ELECTION FRAUD. Two opinion polls, both by Levada, give us data on how people say they voted in the elections last month. A poll of Muscovites (JRL/201/4) gives 46.1% for United Russia (official numbers 66.25%), 27.1% for the communists (13.3%), 11.8% for LDPR (6.13%), 7.9% for Just Russia (5.33%) and 3.7% for Yabloko (4.71%). A nation-wide poll asking the same question gives United Russia 47%, communists 13%, Just Russia 8%, LDPR 7% and Yabloko 2%. When the Yabloko leader said his vote hadn’t been counted at all, a recount was ordered and, lo! it was found that some Yabloko votes had “accidently” been miscounted. But these numbers do not give us a clear picture. Levada tells us that Muscovites voted communist at twice the rate of the nation; this seems improbable. Levada also tells us that fewer people voted for Yabloko than the official numbers give; this too seems improbable if the scenario were to inflate United Russia’s numbers and deflate the others. So, as always, an examination of the data we have deepens the mystery. The Yabloko leader has described what his people told him and it appears that fake voters was the preferred method. Medvedev met with the head of the CEC and said “All types of claims must be investigated thoroughly”. Well, we’ll see. These numbers make a prima facie cause for fraud favouring the pedestal party but leave us in the dark as to what degree of fraud there was.
STALINSHCHINA. Last Friday was the Remembrance Day of Victims of Political Repression and Medvedev made an address on his video blog. “It is impossible to imagine now the scale of terror which affected all the peoples of our country and peaked in the years 1937-1938… For twenty years before the World War II entire strata and classes of our society were eliminated… millions of people died as a result of terror and false accusations – millions… But even today you can still hear voices claiming that those innumerable victims were justified for some higher national purpose. I believe that no national progress, successes or ambitions can develop at the price of human misery and loss… But it is equally important not to sanction, under the guise of restoring historical justice, any justification of those who destroyed our people.” The Kommentariat will either ignore this or try and spin it into a difference between Medvedev and Putin (despite the latter’s similar remarks at the Butovo Memorial two years ago).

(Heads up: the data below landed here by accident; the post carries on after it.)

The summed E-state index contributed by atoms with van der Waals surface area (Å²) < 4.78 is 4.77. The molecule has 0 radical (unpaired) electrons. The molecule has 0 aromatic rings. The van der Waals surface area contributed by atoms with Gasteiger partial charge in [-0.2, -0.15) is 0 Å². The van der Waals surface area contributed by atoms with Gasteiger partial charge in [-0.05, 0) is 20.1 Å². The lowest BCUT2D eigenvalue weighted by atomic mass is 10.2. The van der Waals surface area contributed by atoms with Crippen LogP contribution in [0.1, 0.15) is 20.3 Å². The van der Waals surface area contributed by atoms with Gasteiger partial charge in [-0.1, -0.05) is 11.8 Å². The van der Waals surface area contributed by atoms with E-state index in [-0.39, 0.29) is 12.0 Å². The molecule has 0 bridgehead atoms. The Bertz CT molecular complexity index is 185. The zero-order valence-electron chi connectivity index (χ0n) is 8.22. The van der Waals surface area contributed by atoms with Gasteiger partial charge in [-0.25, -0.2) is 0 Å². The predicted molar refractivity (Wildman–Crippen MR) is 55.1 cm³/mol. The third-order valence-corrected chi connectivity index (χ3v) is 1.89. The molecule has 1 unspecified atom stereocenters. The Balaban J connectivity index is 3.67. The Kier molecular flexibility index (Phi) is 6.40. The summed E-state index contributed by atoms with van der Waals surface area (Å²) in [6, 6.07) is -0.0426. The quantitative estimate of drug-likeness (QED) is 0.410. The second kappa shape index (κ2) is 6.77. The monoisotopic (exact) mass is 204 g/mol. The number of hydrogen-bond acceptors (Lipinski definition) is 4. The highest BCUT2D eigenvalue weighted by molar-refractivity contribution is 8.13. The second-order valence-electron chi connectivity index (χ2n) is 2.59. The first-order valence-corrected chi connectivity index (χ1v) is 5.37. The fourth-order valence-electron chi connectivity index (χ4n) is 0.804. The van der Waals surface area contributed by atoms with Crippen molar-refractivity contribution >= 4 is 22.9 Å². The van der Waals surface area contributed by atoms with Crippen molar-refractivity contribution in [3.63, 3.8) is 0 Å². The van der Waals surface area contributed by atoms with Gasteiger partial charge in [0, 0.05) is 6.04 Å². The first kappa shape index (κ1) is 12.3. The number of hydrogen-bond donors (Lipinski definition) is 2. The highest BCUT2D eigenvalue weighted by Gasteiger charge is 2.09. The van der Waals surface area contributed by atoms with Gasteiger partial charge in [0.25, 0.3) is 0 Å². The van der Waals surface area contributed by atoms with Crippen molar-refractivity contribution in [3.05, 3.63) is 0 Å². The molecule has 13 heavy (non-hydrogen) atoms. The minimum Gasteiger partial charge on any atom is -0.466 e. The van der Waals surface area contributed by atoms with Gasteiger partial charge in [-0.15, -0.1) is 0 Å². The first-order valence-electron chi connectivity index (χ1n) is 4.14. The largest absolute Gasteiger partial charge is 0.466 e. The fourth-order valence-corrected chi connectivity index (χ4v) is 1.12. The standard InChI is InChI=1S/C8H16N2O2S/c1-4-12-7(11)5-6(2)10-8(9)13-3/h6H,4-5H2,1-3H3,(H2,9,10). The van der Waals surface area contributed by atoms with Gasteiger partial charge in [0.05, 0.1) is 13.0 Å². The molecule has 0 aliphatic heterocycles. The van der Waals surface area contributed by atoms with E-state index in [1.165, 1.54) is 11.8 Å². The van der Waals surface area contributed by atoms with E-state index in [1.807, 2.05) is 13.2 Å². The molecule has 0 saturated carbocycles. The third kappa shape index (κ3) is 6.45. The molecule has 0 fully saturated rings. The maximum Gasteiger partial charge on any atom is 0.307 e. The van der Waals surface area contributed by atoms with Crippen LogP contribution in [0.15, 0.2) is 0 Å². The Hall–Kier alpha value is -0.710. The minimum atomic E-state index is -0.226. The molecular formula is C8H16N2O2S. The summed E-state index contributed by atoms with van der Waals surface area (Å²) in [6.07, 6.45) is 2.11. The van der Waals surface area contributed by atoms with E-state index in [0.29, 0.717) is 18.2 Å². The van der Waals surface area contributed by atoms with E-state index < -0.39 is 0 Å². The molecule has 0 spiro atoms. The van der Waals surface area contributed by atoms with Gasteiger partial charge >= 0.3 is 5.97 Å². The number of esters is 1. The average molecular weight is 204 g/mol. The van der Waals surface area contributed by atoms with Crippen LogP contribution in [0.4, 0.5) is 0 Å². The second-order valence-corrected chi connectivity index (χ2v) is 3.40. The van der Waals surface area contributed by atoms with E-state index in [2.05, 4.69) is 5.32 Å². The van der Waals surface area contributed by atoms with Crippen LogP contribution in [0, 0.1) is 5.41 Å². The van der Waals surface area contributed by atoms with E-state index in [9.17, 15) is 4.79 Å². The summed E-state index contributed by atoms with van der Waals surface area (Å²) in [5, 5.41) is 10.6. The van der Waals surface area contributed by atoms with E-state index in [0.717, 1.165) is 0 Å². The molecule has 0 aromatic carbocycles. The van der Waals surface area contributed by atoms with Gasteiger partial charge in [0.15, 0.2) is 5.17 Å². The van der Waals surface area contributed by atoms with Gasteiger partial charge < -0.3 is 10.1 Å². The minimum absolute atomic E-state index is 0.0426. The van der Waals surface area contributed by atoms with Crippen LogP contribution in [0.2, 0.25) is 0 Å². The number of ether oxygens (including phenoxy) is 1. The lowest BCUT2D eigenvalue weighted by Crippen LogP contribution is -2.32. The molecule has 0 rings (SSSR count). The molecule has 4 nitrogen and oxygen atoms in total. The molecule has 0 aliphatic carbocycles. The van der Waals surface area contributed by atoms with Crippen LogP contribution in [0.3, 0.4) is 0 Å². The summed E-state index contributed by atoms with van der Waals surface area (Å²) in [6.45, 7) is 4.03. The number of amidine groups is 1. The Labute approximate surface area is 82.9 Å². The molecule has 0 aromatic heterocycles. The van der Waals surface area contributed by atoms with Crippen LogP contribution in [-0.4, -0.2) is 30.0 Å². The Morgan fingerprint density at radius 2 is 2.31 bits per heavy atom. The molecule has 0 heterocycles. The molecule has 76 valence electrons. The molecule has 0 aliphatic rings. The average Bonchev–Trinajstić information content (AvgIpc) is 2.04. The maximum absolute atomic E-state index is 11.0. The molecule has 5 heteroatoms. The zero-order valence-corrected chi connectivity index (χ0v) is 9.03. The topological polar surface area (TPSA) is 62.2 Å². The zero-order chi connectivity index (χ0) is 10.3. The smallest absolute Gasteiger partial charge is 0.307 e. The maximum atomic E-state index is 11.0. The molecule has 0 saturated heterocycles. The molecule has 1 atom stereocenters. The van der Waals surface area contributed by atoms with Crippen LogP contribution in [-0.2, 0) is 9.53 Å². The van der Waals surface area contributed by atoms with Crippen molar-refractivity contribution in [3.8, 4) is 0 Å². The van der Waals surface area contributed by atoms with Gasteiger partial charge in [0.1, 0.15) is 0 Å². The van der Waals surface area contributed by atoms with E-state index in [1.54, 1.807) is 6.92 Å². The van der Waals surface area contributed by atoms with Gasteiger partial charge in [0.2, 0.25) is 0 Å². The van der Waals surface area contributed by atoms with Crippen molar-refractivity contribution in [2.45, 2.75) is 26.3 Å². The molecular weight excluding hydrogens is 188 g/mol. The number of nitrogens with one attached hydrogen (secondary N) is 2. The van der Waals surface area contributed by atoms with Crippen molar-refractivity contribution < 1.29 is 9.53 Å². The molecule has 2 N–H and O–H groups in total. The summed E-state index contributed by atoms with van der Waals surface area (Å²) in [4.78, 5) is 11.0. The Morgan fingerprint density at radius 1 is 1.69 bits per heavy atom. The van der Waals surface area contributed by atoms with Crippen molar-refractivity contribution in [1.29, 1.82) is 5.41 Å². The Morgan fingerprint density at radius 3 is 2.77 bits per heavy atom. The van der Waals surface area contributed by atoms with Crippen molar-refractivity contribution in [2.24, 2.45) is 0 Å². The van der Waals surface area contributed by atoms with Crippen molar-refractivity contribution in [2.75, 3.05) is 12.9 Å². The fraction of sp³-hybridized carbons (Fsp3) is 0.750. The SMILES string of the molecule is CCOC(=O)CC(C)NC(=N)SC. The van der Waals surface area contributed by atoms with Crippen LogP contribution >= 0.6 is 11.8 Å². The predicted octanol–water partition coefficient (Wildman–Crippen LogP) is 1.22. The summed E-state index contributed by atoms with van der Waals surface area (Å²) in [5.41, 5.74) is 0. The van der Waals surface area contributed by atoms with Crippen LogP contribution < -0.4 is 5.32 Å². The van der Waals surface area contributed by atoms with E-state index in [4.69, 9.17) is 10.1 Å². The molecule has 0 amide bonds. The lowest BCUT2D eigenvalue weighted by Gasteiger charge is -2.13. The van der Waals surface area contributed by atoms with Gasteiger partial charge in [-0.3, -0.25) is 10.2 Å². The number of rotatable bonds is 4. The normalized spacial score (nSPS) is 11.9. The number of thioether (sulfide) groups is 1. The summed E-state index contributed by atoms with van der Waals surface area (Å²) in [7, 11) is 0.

MARKELOV MURDER. It is reported that one of the suspects has confessed.
North Caucasus. More violence in the last two weeks but the authorities have done better: an assassination attempt on Kadyrov was said to have been prevented and the instigator killed, another senior “emir” was killed in Chechnya; “militants” were killed in Dagestan. Two suicide bombers were stopped in Groznyy. The Chechnya Interior Minister says that 144 “militants” have been killed since April, 118 of them in Chechnya. On the other hand, the imam of a village mosque in Dagestan was murdered (murder of Muslim clerics who oppose Wahhabism is an important jihadist tactic).
UKRAINE. Readers are reminded that there is a rather vicious election campaign in Ukraine in which President Yushchenko, whose ratings are very low, and PM Tymoshenko are rivals. It would be wise to regard all statements by either as part of that campaign. Yushchenko will be campaigning as the man who stands up to Russia and would like a crisis to prove it; Putin reports that Tymoshenko told him that he was blocking payments for Russian gas supplies. Tymoshenko will be campaigning as the person who can get things done and she has ordered a 3-week closure of schools and cinemas because of the H1N1 flu. Yushchenko then appealed for international help (including from NATO!). Yanukovych, the favourite, so far has been silent. He will no doubt be campaigning as the man Ukrainians should have picked in the first place.
GEORGIA. Two more reasons to be happy that Georgia is not in NATO. International PEN says that “mass media in Georgia is under strict censorship” and “government controlled broadcasting organisations are led by companies that are themselves part of the government administration”. The newly-appointed Public Defender (his predecessor has joined the opposition) reports that the human rights situation, especially in prisons, is “grave”. Meanwhile, we discover that the Foreign Minister of Georgia has Russian citizenship! He, after a Russian Duma member tried to get him stripped of it, has decided to renounce it.
© Patrick Armstrong Analysis, Ottawa, Canada (see http://www.russiaotherpointsofview.com/)